AFRICA should be grateful for Fidel Castro’s immense contribution in material and human resources that contributed to the “liberation” of the continent from colonialism. But in being thankful the continent should not make a deliberate decision of ignoring the sordid truth that Fidel was a brutal and ruthless dictator. He seemed to have a relentless passion to prosper human kind all over the world with the exception of “his” people. Cubans suffered immensely from his brand of democracy.
Africa must count itself lucky that his impracticable Marxist-Leninist ideology completely failed to get traction. If it had obtained takers, we would have been economically and politically more miserable. Fidel’s colleagues in Africa chose instead the path of being corrupt, thieving despots and economically clueless dictators. In the end, we just became two sides of the same coin. Our leaders celebrate his life for the simple reason that they are like him.
I opine that people venerate others who have achieved the state of being which they themselves wish to achieve. The respect for Fidel by some African leaders is because they would do to a free people exactly what Fidel Castro did to the people of Cuba. Those who shower boundless praise and celebrate his life (as a tyrant) should never be allowed in positions of power and authority in a free society.
Cubans are a poor lot who have to do with food rationing and coupons. Unlike “independent” Africa which depends on the support and benevolence of the much loathed former colonisers to feed its citizens, Fidel showed bravado by feigning self-sufficiency (a euphemism for poverty).
Nearly two million Cuba’s are economic and political refugees in the Americas. Those who fled Cuba in such huge numbers can’t surely be counter-revolutionary but are a reality check of failed economic policies. The induced economic refugee situation is also prevalent in Africa. This explains the admiration for Fidel by our leaders. Ordinary people should not venerate this dictator – it’s the job of those leaders who are like him. Citizens cannot feed on useless ideologies.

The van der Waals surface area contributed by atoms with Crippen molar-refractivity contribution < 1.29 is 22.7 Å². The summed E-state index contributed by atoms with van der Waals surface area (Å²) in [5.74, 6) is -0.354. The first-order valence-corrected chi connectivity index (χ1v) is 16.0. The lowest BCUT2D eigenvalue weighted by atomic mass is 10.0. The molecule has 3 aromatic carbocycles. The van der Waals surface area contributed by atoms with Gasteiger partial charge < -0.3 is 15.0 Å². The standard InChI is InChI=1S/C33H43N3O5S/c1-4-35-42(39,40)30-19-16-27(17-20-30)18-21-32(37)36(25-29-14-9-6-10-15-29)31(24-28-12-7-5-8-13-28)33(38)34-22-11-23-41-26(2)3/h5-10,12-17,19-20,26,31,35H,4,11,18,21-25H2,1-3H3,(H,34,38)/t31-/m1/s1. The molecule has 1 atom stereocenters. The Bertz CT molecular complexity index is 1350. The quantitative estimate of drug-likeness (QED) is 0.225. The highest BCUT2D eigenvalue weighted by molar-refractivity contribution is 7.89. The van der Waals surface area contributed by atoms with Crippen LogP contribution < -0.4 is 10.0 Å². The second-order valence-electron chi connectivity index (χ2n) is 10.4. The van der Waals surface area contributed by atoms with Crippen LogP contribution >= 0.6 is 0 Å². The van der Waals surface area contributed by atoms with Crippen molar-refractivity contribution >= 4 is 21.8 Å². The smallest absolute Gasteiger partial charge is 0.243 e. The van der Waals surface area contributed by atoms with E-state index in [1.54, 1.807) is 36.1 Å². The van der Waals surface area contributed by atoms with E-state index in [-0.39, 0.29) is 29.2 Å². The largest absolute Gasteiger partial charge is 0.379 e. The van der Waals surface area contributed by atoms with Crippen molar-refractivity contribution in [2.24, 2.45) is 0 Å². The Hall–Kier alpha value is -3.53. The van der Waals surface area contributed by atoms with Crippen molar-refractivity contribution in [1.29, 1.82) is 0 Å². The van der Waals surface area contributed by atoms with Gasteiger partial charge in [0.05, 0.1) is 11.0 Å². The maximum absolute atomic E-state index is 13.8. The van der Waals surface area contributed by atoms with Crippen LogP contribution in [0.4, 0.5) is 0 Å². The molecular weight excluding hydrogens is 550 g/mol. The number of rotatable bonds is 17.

Fidel was brutal. He slaughtered thousands of Cubans for no reason except political difference. He was a despot of unimaginable proportions who curtailed freedom of expression, privacy, association, assembly, movement and due process of the law. His democracy credentials are not worth celebrating. He was also renowned for curtailing and harassing religious leaders and leity. He murdered gay people on the pretext that they were a deviation incompatible with the revolution. A leader who fails to celebrate diversity is a danger to societies that celebrate pluralism.Advertisement
Those who are celebrating his life and mourning his death should spare a moment to remember the families of his victims. The life of a murderer must not be celebrated; rather his demise. The life of Fidel should be loathed for his complicity in hiring firing squads that murdered Cubans as a method of punishing them for disloyalty and to intimidate potential opposition.
Castro and his buddy Che tied dissidents to trees and summarily executed them to stay in power in the belief that the “end justifies the means”. So many African leaders seem to have copied his repugnant and devious model of democracy. It’s a death wish to oppose these near-God Africa leaders.